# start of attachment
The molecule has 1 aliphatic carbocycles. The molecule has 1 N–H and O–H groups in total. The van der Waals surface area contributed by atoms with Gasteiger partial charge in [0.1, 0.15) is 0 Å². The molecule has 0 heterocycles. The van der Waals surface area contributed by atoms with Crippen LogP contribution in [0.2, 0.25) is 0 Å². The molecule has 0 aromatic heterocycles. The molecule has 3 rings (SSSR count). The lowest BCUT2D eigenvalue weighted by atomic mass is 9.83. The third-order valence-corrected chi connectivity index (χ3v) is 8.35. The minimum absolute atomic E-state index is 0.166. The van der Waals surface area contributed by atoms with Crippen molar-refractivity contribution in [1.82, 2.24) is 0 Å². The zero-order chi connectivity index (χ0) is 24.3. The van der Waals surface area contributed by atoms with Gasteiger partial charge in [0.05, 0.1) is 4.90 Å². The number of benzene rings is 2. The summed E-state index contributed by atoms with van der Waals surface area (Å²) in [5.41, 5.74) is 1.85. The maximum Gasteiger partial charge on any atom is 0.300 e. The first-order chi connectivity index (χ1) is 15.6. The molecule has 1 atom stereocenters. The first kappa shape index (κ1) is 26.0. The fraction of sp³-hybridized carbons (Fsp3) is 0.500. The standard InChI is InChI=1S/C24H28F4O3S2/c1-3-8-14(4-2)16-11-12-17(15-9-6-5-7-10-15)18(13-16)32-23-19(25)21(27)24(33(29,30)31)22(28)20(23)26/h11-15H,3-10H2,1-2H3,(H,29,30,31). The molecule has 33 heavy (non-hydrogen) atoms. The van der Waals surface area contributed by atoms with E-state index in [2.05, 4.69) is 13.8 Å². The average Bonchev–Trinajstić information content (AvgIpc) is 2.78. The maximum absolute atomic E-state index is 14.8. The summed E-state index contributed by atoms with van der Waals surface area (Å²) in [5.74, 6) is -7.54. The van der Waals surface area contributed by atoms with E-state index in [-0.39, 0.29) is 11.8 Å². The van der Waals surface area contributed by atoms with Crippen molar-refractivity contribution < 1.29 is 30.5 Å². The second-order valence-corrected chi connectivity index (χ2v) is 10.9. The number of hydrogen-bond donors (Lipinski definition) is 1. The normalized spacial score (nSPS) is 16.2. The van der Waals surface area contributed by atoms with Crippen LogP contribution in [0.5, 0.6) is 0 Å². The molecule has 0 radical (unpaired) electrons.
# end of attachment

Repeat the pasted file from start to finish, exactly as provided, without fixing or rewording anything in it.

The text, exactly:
The molecule has 1 aliphatic carbocycles. The molecule has 1 N–H and O–H groups in total. The van der Waals surface area contributed by atoms with Gasteiger partial charge in [0.1, 0.15) is 0 Å². The molecule has 0 heterocycles. The van der Waals surface area contributed by atoms with Crippen LogP contribution in [0.2, 0.25) is 0 Å². The molecule has 0 aromatic heterocycles. The molecule has 3 rings (SSSR count). The lowest BCUT2D eigenvalue weighted by atomic mass is 9.83. The third-order valence-corrected chi connectivity index (χ3v) is 8.35. The minimum absolute atomic E-state index is 0.166. The van der Waals surface area contributed by atoms with Crippen molar-refractivity contribution in [1.82, 2.24) is 0 Å². The zero-order chi connectivity index (χ0) is 24.3. The van der Waals surface area contributed by atoms with Gasteiger partial charge in [0.05, 0.1) is 4.90 Å². The number of benzene rings is 2. The summed E-state index contributed by atoms with van der Waals surface area (Å²) in [5.41, 5.74) is 1.85. The maximum Gasteiger partial charge on any atom is 0.300 e. The first-order chi connectivity index (χ1) is 15.6. The molecule has 1 atom stereocenters. The first kappa shape index (κ1) is 26.0. The fraction of sp³-hybridized carbons (Fsp3) is 0.500. The standard InChI is InChI=1S/C24H28F4O3S2/c1-3-8-14(4-2)16-11-12-17(15-9-6-5-7-10-15)18(13-16)32-23-19(25)21(27)24(33(29,30)31)22(28)20(23)26/h11-15H,3-10H2,1-2H3,(H,29,30,31). The molecule has 33 heavy (non-hydrogen) atoms. The van der Waals surface area contributed by atoms with E-state index in [2.05, 4.69) is 13.8 Å². The average Bonchev–Trinajstić information content (AvgIpc) is 2.78. The maximum absolute atomic E-state index is 14.8. The summed E-state index contributed by atoms with van der Waals surface area (Å²) in [5.74, 6) is -7.54. The van der Waals surface area contributed by atoms with E-state index in [-0.39, 0.29) is 11.8 Å². The van der Waals surface area contributed by atoms with Crippen molar-refractivity contribution < 1.29 is 30.5 Å². The second-order valence-corrected chi connectivity index (χ2v) is 10.9. The number of hydrogen-bond donors (Lipinski definition) is 1. The normalized spacial score (nSPS) is 16.2. The van der Waals surface area contributed by atoms with Crippen LogP contribution in [0.5, 0.6) is 0 Å². The molecule has 0 radical (unpaired) electrons.